Those who know me know that I am Swiss and rather biased towards my home country. To me, Switzerland strikes the perfect balance between international neutrality with a history of a safe and stable political landscape, and an environment that encourages investment and guarantees private ownership rights.
Subscribe for future updates at www.globalgold.ch
About the author: Claudio Grass is a passionate advocate of free-market thinking and libertarian philosophy. Following the teachings of the Austrian School of Economics he is convinced that sound money and human freedom are inextricably linked to each other.
Charts by: St. Louis Federal Reserve Research, BofA / Merrill Lynch, Market Realist / EIA
Image captions by PT
You may have noticed that our so-called “semiannual” funding drive, which started sometime in the summer if memory serves, has seamlessly segued into the winter. In fact, the year is almost over! We assure you this is not merely evidence of our chutzpa; rather, it is indicative of the fact that ad income still needs to be supplemented in order to support upkeep of the site. Naturally, the traditional benefits that can be spontaneously triggered by donations to this site remain operative regardless of the season - ranging from a boost to general well-being/happiness (inter alia featuring improved sleep & appetite), children including you in their songs, up to the likely allotment of privileges in the afterlife, etc., etc., but the Christmas season is probably an especially propitious time to cross our palms with silver. A special thank you to all readers who have already chipped in, your generosity is greatly appreciated. Regardless of that, we are honored by everybody's readership and hope we have managed to add a little value to your life.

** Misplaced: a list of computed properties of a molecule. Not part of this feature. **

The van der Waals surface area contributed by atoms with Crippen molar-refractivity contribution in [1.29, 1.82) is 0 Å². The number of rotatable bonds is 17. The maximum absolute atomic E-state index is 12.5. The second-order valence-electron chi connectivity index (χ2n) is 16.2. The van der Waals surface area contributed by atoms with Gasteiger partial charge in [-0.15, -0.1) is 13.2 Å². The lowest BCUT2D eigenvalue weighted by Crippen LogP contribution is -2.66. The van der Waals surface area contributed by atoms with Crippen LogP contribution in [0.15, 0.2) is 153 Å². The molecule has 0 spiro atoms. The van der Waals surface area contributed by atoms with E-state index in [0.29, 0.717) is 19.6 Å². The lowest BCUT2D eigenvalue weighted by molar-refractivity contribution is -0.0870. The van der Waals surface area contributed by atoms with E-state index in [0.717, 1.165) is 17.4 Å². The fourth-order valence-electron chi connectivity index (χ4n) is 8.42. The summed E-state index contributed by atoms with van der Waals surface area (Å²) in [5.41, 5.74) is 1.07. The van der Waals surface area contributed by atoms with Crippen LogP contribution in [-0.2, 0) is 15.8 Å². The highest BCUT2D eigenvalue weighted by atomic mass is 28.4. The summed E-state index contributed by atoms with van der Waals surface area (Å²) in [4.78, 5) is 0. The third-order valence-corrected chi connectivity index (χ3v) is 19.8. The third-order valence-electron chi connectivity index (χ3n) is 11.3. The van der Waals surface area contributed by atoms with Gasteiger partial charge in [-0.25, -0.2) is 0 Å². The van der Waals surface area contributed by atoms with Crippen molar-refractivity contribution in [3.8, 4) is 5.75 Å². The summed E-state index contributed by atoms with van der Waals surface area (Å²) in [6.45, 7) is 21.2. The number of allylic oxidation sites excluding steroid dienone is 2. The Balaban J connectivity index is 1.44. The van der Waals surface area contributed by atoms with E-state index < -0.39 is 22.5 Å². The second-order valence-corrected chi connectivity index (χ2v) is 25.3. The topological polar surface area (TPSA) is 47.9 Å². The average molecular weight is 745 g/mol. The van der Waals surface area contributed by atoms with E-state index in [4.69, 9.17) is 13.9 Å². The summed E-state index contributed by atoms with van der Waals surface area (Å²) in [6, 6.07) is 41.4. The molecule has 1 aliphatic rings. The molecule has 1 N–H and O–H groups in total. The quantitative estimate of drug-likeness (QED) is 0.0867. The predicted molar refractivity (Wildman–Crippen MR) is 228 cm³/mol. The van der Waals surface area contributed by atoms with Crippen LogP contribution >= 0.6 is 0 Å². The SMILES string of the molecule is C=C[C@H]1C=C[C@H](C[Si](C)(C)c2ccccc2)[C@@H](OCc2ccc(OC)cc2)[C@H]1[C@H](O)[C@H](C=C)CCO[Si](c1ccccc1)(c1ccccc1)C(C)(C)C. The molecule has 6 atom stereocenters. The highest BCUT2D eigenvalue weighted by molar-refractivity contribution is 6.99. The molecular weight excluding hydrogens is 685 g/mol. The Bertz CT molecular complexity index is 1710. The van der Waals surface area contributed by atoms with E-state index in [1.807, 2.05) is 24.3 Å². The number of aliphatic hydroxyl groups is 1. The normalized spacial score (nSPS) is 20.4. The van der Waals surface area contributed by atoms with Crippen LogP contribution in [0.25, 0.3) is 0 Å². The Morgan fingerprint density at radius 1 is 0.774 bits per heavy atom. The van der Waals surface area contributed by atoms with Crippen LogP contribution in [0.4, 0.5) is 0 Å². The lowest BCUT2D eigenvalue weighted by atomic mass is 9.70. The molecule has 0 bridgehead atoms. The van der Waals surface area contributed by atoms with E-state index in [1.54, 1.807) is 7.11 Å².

Bitcoin address: 1DRkVzUmkGaz9xAP81us86zzxh5VMEhNke
Most read in the last 20 days:
- Gold Sector: Positioning and Sentiment
A Case of Botched Timing, But... When last we wrote about the gold sector in mid February, we discussed historical patterns in the HUI following breaches of its 200-day moving average from below. Given that we expected such a breach to occur relatively soon, the post turned out to be rather ill-timed. Luckily we always advise readers that we are not exactly Nostradamus (occasionally our timing is a bit better). Below is a chart of the HUI Index depicting the action since the January...
- India: The next Pakistan?
India’s Rapid Degradation This is Part XI of a series of articles (the most recent of which is linked here) in which I have provided regular updates on what started as the demonetization of 86% of India's currency. The story of demonetization and the ensuing developments were merely a vehicle for me to explore Indian institutions, culture and society. The Modimobile is making the rounds amid a flower shower. [PT] Photo credit: PTI Photo Tribal cultures face...
- The Long Run Economics of Debt Based Stimulus
Onward vs. Upward Something both unwanted and unexpected has tormented western economies in the 21st century. Gross domestic product (GDP) has moderated onward while government debt has spiked upward. Orthodox economists continue to be flummoxed by what has transpired. What happened to the miracle? The Keynesian wet dream of an unfettered fiat debt money system has been realized, and debt has been duly expanded at every opportunity. Although the fat lady has so far only...
- March to Default
Style Over Substance “May you live in interesting times,” says the ancient Chinese curse. No doubt about it, we live in interesting times. Hardly a day goes by that we’re not aghast and astounded by a series of grotesque caricatures of the world as at devolves towards vulgarity. Just this week, for instance, U.S. Representative Maxine Waters tweeted, “Get ready for impeachment.” Well, Maxine Waters is obviously right – impeaching the president is an urgent...
- Welcome to Totalitarian America, President Trump!